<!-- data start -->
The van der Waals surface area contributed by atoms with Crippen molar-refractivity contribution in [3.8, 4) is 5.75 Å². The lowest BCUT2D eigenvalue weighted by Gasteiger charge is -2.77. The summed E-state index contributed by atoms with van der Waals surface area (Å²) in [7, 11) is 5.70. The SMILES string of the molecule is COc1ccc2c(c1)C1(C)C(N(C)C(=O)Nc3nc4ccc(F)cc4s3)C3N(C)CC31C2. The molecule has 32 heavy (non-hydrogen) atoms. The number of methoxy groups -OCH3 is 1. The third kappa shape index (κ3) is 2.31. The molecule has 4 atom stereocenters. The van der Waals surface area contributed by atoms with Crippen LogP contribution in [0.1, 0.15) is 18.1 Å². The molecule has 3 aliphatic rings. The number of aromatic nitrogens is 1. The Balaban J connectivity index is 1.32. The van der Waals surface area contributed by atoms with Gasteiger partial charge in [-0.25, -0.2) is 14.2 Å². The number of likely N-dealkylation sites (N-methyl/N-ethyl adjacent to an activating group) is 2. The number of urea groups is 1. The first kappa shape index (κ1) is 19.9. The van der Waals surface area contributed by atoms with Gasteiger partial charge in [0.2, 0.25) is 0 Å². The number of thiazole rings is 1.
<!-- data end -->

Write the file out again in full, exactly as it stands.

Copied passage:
The van der Waals surface area contributed by atoms with Crippen molar-refractivity contribution in [3.8, 4) is 5.75 Å². The lowest BCUT2D eigenvalue weighted by Gasteiger charge is -2.77. The summed E-state index contributed by atoms with van der Waals surface area (Å²) in [7, 11) is 5.70. The SMILES string of the molecule is COc1ccc2c(c1)C1(C)C(N(C)C(=O)Nc3nc4ccc(F)cc4s3)C3N(C)CC31C2. The molecule has 32 heavy (non-hydrogen) atoms. The number of methoxy groups -OCH3 is 1. The third kappa shape index (κ3) is 2.31. The molecule has 4 atom stereocenters. The van der Waals surface area contributed by atoms with Crippen LogP contribution in [0.1, 0.15) is 18.1 Å². The molecule has 3 aliphatic rings. The number of aromatic nitrogens is 1. The Balaban J connectivity index is 1.32. The van der Waals surface area contributed by atoms with Gasteiger partial charge in [-0.25, -0.2) is 14.2 Å². The number of likely N-dealkylation sites (N-methyl/N-ethyl adjacent to an activating group) is 2. The number of urea groups is 1. The first kappa shape index (κ1) is 19.9. The van der Waals surface area contributed by atoms with Gasteiger partial charge in [0.2, 0.25) is 0 Å². The number of thiazole rings is 1.